Flexible organic thin-film transistors enable printing of test structures on paper and could be used to create flexible, wearable displays. Photo courtesy of Takeo Minari, National Institute for Materials Science.



Such a curved display is the first step toward a flexible one, said Woo Keun Lee, senior consultant in the business strategy department of the LG Economic Research Institute, a think tank in Seoul. But moving past this first step demands what amounts to a materials breakthrough.

“The next step, a rollable and foldable display, can cause problems like delamination and cracks with current materials and processing. Therefore, it would be hard to find an ultimate solution if it is not an innovative material,” Lee said.

Also under way is work on the problem of flexible electronics, which must bend and move while still maintaining individual pixel control. Researchers at Japan’s National Institute for Materials Science and Okayama University developed a nanoparticle printing method that can be used at room temperature, which is important since many flexible and low-cost display materials cannot withstand high heat during processing.

Takeo Minari, a member of the research team, said that since demonstrating feasibility in 2014, investigators have been working to reduce the width of spaces and lines in printed devices below 10 µm to make the thin-film transistors (TFTs) used in displays practical.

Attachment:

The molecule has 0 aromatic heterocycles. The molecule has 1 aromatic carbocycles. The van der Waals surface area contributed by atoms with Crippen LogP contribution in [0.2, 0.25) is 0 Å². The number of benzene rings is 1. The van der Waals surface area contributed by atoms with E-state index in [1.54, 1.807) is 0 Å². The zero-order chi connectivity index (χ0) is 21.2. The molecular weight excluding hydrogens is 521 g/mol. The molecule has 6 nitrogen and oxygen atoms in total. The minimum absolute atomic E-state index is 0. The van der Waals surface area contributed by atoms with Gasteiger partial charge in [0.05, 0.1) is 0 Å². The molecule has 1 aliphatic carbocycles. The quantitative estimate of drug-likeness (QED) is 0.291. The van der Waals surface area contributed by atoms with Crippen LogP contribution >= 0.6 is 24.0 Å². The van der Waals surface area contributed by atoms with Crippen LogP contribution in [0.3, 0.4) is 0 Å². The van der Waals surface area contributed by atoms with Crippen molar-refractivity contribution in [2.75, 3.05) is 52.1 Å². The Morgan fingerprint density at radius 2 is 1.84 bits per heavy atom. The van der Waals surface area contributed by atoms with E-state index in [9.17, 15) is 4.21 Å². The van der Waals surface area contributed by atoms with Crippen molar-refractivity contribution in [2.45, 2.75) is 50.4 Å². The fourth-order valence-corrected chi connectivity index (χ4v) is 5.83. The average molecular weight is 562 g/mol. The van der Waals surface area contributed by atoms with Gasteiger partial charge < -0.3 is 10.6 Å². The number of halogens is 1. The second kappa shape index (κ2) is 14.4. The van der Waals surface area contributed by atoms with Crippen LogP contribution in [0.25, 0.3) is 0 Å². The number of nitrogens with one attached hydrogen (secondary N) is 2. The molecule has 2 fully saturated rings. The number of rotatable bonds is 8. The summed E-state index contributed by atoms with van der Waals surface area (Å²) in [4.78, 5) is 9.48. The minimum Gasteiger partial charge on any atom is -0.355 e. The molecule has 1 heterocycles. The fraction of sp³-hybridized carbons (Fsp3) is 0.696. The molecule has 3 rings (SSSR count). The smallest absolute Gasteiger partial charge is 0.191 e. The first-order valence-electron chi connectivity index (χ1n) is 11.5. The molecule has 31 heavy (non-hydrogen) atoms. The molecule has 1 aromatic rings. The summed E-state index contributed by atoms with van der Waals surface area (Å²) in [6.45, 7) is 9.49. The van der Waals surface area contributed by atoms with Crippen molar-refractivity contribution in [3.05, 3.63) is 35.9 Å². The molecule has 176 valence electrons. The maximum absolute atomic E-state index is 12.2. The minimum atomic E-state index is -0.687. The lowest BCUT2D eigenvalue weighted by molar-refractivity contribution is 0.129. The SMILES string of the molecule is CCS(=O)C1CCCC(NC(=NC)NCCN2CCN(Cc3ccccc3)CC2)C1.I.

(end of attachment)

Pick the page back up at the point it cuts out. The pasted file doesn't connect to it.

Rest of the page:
“We have developed a high-resolution printing method for patterning of gold nanoparticle ink, which allows the width and space of patterned electrodes to be one micron, which are narrow enough for use of the printed TFTs,” Minari reported.

The research is now investigating practical applications. Plans are to commercialize flexible liquid crystal displays using a printed backplane, currently under development.

As for the uses of augmented reality and wearable displays, one possibility is as a means to interact with the Internet of Things, the growing web of interconnected machines and sensors. There also could be business and social applications.

Selecting the best or most commercially viable use of these displays is challenging and not something the technology itself can help with. As MicroVision’s Rajagopalan said, “It’s really not a technology question.”